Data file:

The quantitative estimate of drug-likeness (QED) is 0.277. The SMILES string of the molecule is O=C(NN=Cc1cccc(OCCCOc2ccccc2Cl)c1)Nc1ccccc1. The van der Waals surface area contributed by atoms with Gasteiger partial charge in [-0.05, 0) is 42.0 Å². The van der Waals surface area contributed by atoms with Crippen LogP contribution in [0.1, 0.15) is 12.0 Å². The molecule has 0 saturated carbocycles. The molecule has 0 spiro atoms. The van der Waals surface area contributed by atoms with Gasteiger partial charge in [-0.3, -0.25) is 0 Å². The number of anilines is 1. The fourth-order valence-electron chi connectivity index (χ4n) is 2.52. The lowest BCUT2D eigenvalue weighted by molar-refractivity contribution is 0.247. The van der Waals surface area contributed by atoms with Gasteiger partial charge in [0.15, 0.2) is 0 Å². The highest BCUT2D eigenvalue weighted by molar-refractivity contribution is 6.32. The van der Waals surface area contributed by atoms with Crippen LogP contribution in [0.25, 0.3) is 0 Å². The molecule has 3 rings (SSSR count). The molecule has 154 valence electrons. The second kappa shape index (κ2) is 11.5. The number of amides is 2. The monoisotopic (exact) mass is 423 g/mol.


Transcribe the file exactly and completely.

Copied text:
The quantitative estimate of drug-likeness (QED) is 0.277. The SMILES string of the molecule is O=C(NN=Cc1cccc(OCCCOc2ccccc2Cl)c1)Nc1ccccc1. The van der Waals surface area contributed by atoms with Gasteiger partial charge in [-0.05, 0) is 42.0 Å². The van der Waals surface area contributed by atoms with Crippen LogP contribution in [0.1, 0.15) is 12.0 Å². The molecule has 0 saturated carbocycles. The molecule has 0 spiro atoms. The van der Waals surface area contributed by atoms with Gasteiger partial charge in [-0.3, -0.25) is 0 Å². The number of anilines is 1. The fourth-order valence-electron chi connectivity index (χ4n) is 2.52. The lowest BCUT2D eigenvalue weighted by molar-refractivity contribution is 0.247. The van der Waals surface area contributed by atoms with Gasteiger partial charge in [0.15, 0.2) is 0 Å². The highest BCUT2D eigenvalue weighted by molar-refractivity contribution is 6.32. The van der Waals surface area contributed by atoms with Crippen LogP contribution in [0.25, 0.3) is 0 Å². The molecule has 3 rings (SSSR count). The molecule has 154 valence electrons. The second kappa shape index (κ2) is 11.5. The number of amides is 2. The monoisotopic (exact) mass is 423 g/mol.